The United States and the United Kingdom worked closely on previous aerospace projects, perhaps the most famous of which is the F-35 stealth fighter. The fifth-generation aircraft—currently the world’s most widely-operated stealth aircraft—has been a rousing success.
Although the United Kingdom and the United States are both pursuing sixth-generation aircraft, their efforts have been separate. “We’re aware the U.K. is working with Sweden and Italy on [Tempest],” the United States Air attaché in London, United States Air Force Col. Charles E. Metrolis said in an interview with Air Force Magazine. “And I saw the announcement about involving Japan, though I believe the U.K. will have to formally submit a request to Sweden and Italy to have Japan join the program.”
Still, it seems that both the United States and the United Kingdom could once again combine forces on fighter development and gain the best of what each sixth-generation program has to offer.
“We would welcome the U.K.’s thoughts on sixth-gen development and deployment. But it’s not clear right now how that will look,” Colonel Metrolis said. “It’s going to be the latest technology on both sides… So if they have a particular insight or capability they can share, or we have something we can share with them, that’s good for the alliance,” Colonel Metrolis added. “Basically, it’s best practices. There will be some avenue for crosstalk in the future in terms of development.”
The United States and the United Kingdom are no strangers to cooperating with each other either. Last year’s AUKUS agreement brought Australia into a nuclear submarine pact with Washington and London, widely considered the crown jewels of both countries’ nuclear deterrents. Australia could also be brought into sixth-generation fighter programs as well. “There’s so much more that’s being thought about,” Colonel Metrolis noted, “especially in air and space: the E-7, fifth- and sixth-gen fighters. Sixth-generation might become an AUKUS pillar.”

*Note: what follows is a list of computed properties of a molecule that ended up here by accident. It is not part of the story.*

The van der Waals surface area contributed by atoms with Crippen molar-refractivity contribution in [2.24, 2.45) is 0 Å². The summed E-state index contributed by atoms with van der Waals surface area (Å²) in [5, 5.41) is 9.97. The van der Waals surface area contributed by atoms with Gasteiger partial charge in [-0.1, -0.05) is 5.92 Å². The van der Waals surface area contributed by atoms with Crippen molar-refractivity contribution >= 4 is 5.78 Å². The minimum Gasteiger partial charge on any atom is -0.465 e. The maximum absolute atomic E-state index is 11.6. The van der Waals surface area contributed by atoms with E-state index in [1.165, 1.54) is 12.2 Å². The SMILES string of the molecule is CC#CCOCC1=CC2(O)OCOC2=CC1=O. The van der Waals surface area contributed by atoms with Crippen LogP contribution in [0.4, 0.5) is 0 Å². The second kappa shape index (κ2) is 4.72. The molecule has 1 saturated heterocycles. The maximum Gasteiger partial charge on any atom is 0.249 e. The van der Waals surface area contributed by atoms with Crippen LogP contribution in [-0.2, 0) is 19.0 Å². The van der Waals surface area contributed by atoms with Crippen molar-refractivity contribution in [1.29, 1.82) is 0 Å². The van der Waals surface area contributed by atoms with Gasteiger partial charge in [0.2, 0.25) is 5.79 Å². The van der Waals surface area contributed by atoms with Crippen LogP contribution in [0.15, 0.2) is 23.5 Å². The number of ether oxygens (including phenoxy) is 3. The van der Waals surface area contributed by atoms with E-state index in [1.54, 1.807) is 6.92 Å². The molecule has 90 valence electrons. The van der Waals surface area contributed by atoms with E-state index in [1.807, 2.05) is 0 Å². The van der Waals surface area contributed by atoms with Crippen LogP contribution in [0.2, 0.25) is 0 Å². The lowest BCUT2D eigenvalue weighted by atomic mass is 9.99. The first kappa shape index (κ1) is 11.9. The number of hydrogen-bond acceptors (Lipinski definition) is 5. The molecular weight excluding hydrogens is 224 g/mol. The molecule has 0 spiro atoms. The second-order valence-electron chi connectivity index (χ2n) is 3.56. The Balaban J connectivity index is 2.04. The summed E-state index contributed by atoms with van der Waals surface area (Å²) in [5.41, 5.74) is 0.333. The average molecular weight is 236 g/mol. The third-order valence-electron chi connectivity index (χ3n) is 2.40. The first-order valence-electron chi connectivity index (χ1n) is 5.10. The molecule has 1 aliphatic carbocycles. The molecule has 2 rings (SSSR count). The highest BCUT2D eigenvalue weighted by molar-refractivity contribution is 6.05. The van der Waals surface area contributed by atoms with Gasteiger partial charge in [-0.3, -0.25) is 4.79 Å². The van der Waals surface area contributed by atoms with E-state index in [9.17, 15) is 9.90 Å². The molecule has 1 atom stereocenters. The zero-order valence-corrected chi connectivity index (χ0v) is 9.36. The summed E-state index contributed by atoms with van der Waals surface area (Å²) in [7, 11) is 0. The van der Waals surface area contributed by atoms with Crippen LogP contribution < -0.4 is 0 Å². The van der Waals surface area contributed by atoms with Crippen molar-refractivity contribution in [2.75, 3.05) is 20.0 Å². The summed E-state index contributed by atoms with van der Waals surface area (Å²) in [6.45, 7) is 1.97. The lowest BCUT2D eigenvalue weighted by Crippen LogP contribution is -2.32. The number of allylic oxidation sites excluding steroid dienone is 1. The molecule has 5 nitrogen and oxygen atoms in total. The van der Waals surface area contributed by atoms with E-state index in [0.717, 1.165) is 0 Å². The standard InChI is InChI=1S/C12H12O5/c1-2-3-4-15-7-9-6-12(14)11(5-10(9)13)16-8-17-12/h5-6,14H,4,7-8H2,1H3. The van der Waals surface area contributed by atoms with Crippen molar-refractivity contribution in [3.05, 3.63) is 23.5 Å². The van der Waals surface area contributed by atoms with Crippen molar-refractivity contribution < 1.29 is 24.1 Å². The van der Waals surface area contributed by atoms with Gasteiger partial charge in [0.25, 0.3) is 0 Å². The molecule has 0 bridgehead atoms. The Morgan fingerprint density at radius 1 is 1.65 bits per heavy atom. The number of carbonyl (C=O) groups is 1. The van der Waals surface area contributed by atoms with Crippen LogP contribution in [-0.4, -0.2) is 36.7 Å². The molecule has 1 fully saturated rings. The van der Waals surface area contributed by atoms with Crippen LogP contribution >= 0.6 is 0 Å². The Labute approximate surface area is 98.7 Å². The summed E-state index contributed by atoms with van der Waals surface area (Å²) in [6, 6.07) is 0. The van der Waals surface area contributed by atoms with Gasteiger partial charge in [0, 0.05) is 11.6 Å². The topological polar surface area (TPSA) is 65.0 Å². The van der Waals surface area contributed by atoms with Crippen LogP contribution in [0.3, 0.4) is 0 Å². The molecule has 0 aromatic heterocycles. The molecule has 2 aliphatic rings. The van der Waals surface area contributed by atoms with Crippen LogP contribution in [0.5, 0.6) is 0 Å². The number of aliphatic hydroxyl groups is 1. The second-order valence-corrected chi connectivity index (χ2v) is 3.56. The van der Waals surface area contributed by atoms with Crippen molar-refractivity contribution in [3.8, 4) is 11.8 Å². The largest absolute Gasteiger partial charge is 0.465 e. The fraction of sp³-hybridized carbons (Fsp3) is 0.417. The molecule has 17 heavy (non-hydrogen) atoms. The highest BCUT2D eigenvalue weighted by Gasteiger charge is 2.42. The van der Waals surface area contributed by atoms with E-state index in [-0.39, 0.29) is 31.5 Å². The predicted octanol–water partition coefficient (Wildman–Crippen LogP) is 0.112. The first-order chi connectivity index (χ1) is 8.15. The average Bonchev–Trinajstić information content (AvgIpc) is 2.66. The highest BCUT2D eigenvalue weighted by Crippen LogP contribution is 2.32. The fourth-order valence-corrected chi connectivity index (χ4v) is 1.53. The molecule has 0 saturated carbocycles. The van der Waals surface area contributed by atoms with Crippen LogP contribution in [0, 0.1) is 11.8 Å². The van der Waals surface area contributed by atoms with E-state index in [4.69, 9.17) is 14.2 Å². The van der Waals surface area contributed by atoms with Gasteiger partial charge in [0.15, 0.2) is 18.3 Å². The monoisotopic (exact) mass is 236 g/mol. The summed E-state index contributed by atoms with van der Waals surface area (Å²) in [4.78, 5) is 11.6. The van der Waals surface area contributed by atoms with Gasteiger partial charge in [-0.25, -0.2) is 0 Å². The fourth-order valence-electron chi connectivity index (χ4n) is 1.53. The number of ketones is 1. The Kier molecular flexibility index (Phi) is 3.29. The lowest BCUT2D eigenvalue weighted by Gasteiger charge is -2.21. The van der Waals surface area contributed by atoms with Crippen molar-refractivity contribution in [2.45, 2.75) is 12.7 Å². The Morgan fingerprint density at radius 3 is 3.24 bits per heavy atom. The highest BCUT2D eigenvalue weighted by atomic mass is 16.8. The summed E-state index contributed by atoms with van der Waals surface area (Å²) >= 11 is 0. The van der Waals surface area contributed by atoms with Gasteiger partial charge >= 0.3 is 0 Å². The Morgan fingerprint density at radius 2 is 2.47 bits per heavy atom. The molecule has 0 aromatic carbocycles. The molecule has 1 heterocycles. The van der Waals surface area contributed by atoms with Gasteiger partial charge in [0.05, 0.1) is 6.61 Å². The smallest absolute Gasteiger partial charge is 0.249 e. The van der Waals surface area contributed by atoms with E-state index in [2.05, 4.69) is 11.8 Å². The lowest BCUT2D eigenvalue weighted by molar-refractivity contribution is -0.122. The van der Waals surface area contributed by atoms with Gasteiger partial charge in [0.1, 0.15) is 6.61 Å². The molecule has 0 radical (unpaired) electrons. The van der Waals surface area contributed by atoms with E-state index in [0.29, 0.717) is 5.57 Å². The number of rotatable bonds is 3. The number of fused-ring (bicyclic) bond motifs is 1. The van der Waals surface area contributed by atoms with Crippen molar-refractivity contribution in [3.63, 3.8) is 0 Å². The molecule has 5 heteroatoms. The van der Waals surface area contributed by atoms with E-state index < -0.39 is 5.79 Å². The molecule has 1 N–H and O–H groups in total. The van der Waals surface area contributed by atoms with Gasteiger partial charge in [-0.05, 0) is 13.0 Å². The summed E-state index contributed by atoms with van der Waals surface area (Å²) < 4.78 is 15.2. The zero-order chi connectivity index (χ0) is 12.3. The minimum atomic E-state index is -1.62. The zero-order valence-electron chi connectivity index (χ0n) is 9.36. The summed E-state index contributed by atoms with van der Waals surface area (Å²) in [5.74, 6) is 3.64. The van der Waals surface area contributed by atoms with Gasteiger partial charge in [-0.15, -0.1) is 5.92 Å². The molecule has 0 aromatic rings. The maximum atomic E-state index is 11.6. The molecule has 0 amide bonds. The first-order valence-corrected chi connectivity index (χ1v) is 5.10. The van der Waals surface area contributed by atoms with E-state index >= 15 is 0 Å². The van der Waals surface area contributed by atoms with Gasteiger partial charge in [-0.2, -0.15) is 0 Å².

Including Australia in the sixth-generation fighter program would also increase interoperability with a key ally in the Indo-Pacific region. Given that tensions with China are at an all-time high, building a robust and organic Australian capability would serve American, British, and Australian interests.
“We’re very interoperable with the U.K., more than any other nation,” Colonel Metrolis said. “And as the F-35 rolls out across NATO, along with other platforms like the E-7, we’ll become even more interoperable. But we still have a lot to do with the interoperable piece.”
Caleb Larson is a multimedia journalist and defense writer with the National Interest. A graduate of UCLA, he also holds a Master of Public Policy and lives in Berlin. He covers the intersection of conflict, security, and technology, focusing on American foreign policy, European security, and German society for both print and radio. Follow him on Twitter @calebmlarson.